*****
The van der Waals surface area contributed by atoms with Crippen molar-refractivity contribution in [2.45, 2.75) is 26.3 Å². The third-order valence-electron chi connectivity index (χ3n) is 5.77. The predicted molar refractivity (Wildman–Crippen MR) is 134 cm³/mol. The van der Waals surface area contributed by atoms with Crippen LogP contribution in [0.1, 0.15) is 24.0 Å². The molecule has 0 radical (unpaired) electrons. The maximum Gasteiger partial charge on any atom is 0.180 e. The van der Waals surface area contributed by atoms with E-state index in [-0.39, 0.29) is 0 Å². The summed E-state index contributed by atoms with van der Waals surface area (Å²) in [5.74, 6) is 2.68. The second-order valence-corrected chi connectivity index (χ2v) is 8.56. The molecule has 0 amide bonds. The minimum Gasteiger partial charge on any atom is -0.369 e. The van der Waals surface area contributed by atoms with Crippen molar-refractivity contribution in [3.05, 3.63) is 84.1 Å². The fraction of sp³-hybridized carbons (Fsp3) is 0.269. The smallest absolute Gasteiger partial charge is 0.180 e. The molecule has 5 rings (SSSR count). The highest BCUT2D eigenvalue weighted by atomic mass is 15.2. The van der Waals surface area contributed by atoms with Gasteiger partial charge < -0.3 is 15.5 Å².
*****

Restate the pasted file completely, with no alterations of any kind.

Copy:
The van der Waals surface area contributed by atoms with Crippen molar-refractivity contribution in [2.45, 2.75) is 26.3 Å². The third-order valence-electron chi connectivity index (χ3n) is 5.77. The predicted molar refractivity (Wildman–Crippen MR) is 134 cm³/mol. The van der Waals surface area contributed by atoms with Crippen LogP contribution in [0.1, 0.15) is 24.0 Å². The molecule has 0 radical (unpaired) electrons. The maximum Gasteiger partial charge on any atom is 0.180 e. The van der Waals surface area contributed by atoms with E-state index in [-0.39, 0.29) is 0 Å². The summed E-state index contributed by atoms with van der Waals surface area (Å²) in [5.74, 6) is 2.68. The second-order valence-corrected chi connectivity index (χ2v) is 8.56. The molecule has 0 amide bonds. The minimum Gasteiger partial charge on any atom is -0.369 e. The van der Waals surface area contributed by atoms with Crippen molar-refractivity contribution in [3.05, 3.63) is 84.1 Å². The fraction of sp³-hybridized carbons (Fsp3) is 0.269. The smallest absolute Gasteiger partial charge is 0.180 e. The molecule has 5 rings (SSSR count). The highest BCUT2D eigenvalue weighted by atomic mass is 15.2. The van der Waals surface area contributed by atoms with Gasteiger partial charge < -0.3 is 15.5 Å².